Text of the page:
Schumer, Gillibrand Call for USDA Support for New York’s Dairy Farms
Summer Drought Latest In String Of Natural Disasters Reducing Productivity Across New York Farms
September 26, 2012
Washington, D.C. – As dairy farmers struggle to cope with rising production costs driven up during this summer’s severe drought, U.S. Senators Charles E. Schumer and Kirsten Gillibrand, a member of the Senate Agriculture Committee, joined a bipartisan group of senators from leading dairy states asking the U.S. Department of Agriculture to review the floor price for unprocessed milk.
“Dairy farmers have long been the lifeblood of upstate New York, and now more than ever we must ensure that they are well-supported and that milk is priced fairly. That is why we are calling on the U.S. Department of Agriculture to review the floor price of unprocessed milk, to ensure that dairy farmers can thrive as we continue to climb out of recession into recovery,” said Senator Schumer.
“For New York State’s economy to grow, we need our dairy farms to thrive,” Senator Gillibrand said. “Still recovering from last year’s back-to-back natural disasters and a late spring frost, the summer’s drought is just the latest drain on our dairy farms’ productivity. America has always stood by those who are suffering and helped them to rebuild. And we need to continue standing by New York’s farmers so they can get back to business, and keep our agricultural industry on the move.”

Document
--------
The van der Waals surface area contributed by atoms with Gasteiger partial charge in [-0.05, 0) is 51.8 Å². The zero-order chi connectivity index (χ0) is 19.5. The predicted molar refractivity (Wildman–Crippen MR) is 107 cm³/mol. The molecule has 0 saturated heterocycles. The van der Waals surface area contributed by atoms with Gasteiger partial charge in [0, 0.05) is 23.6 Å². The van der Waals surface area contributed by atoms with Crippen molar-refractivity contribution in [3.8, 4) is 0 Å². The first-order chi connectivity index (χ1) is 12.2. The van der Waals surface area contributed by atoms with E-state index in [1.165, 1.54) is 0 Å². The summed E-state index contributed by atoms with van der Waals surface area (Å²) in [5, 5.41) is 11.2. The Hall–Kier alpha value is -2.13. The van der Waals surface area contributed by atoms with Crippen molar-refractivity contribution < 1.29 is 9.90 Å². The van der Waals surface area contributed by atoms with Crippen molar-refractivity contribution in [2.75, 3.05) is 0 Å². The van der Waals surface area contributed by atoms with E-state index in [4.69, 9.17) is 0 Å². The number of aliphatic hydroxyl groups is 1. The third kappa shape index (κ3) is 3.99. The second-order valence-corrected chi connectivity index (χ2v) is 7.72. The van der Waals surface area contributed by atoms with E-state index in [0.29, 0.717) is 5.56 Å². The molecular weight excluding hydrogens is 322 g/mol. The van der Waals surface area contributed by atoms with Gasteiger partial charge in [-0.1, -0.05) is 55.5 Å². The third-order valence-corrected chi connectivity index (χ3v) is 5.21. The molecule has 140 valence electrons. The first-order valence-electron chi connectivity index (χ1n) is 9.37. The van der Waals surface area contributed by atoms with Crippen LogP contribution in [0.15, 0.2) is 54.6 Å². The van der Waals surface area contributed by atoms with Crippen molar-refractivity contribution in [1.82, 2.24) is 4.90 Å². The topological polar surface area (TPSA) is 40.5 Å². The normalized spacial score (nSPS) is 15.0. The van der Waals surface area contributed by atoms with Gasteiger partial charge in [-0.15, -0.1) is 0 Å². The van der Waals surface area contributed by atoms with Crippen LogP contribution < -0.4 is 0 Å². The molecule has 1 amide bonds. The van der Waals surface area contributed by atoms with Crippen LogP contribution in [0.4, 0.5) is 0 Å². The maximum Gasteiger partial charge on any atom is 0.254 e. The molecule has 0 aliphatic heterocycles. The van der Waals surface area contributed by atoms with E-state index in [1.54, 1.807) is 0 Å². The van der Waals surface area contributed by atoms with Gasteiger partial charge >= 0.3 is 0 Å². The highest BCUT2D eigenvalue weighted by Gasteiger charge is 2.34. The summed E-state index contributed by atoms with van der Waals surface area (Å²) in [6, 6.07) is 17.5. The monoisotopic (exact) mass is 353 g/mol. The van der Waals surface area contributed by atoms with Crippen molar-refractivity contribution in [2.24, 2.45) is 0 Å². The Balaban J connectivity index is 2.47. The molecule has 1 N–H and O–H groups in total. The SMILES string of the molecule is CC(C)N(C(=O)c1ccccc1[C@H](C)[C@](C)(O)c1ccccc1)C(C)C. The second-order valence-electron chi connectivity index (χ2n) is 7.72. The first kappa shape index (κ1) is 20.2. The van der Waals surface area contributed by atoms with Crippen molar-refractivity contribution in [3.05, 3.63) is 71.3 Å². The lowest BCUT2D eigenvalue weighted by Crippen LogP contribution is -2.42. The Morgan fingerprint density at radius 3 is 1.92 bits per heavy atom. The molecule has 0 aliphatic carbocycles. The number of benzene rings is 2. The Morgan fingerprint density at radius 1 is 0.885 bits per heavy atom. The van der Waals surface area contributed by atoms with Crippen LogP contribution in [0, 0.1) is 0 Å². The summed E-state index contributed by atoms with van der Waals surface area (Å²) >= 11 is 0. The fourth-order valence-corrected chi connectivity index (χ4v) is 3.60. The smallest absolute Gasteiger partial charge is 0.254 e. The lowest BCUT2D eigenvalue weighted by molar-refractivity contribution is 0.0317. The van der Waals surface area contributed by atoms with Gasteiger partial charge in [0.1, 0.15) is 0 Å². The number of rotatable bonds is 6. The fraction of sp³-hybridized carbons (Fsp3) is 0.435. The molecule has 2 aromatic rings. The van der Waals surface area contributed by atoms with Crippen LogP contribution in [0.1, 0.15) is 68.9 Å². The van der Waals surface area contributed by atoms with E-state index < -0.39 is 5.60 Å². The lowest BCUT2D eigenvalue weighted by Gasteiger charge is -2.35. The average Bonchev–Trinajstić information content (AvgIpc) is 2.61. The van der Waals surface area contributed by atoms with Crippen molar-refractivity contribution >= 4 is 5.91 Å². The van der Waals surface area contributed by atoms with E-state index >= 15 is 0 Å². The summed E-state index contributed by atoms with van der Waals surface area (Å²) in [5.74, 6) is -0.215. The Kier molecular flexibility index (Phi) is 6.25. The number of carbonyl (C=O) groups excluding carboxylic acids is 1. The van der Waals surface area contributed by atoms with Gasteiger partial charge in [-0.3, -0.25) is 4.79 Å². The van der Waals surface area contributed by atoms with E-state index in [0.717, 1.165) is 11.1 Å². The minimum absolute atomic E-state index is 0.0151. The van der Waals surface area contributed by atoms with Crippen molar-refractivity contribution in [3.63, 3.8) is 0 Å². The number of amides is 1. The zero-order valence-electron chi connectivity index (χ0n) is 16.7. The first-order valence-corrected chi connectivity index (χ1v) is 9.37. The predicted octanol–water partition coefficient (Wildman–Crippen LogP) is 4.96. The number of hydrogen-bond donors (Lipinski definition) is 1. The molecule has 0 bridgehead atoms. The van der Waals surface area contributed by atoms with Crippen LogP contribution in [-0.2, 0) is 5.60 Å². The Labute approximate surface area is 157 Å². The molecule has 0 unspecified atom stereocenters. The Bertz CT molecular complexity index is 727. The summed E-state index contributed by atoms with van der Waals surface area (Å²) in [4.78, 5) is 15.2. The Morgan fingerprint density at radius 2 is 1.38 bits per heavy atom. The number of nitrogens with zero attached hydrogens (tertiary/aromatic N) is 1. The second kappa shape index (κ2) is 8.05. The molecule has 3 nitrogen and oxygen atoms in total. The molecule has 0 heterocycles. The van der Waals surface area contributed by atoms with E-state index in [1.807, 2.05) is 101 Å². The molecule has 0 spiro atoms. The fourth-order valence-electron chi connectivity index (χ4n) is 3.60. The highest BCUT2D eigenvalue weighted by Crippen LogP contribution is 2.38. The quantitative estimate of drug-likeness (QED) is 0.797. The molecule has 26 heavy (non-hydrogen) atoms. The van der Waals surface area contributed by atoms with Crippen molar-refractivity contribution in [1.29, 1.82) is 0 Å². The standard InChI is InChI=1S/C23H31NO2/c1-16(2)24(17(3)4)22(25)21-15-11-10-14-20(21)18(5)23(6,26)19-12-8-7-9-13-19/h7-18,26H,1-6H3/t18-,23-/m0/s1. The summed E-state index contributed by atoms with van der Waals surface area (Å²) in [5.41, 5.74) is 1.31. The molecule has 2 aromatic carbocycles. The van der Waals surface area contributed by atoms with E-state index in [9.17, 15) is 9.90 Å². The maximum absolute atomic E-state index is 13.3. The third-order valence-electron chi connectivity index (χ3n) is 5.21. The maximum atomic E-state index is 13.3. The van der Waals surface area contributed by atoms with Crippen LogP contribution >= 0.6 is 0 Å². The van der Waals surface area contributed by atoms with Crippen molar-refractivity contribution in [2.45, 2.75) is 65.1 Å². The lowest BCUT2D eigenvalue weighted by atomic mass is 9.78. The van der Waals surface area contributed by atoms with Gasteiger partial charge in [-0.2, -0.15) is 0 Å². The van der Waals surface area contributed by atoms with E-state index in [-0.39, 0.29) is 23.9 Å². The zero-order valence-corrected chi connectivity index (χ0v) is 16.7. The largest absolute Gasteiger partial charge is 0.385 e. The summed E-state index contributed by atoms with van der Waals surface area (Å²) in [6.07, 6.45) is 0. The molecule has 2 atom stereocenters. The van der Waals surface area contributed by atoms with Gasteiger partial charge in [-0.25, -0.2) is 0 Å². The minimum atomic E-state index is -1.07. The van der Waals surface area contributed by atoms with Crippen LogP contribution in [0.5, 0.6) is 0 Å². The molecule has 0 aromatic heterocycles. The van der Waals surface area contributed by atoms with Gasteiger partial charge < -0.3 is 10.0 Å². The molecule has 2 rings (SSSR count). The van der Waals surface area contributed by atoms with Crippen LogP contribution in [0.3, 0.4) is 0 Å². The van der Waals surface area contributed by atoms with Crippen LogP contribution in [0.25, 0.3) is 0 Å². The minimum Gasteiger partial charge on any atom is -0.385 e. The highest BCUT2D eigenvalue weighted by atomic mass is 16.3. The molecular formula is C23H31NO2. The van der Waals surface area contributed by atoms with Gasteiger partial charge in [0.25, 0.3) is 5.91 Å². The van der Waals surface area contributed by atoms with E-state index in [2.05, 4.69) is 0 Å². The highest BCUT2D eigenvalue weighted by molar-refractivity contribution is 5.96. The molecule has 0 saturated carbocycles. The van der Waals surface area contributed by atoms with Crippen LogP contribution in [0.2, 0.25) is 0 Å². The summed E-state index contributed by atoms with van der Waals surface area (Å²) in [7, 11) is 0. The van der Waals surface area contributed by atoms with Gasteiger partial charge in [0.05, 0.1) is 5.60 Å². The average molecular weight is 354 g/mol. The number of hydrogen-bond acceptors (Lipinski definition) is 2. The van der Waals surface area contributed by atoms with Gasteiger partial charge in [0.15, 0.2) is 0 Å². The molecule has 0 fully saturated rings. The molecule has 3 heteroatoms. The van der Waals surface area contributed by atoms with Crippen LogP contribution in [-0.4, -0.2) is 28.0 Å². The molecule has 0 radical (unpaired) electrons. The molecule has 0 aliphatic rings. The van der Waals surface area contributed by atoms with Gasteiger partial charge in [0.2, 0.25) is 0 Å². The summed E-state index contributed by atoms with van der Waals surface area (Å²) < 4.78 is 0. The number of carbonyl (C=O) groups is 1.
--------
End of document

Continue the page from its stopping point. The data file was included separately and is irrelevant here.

The cost of grain for dairy farmers has skyrocketed as a result of supply shortages caused by the worst U.S. drought in at least 50 years. Almost 1,600 counties in 32 states have been declared natural disaster areas after drought seared millions of acres of pasture and cropland across the United States.
Federal milk marketing orders are administered by the Agriculture Marketing Service of the U.S. Department of Agriculture. The orders establish minimum pricing rules in 10 regions throughout the United States (except in California) for the sale of fluid-grade (Grade A) milk from the producer to the processor or manufacturer.
Created by Congress in 1937, the program sets monthly minimum prices that the milk handlers must pay. The prices that producers actually receive may be higher, depending on market conditions.
To read the complete letter, click here.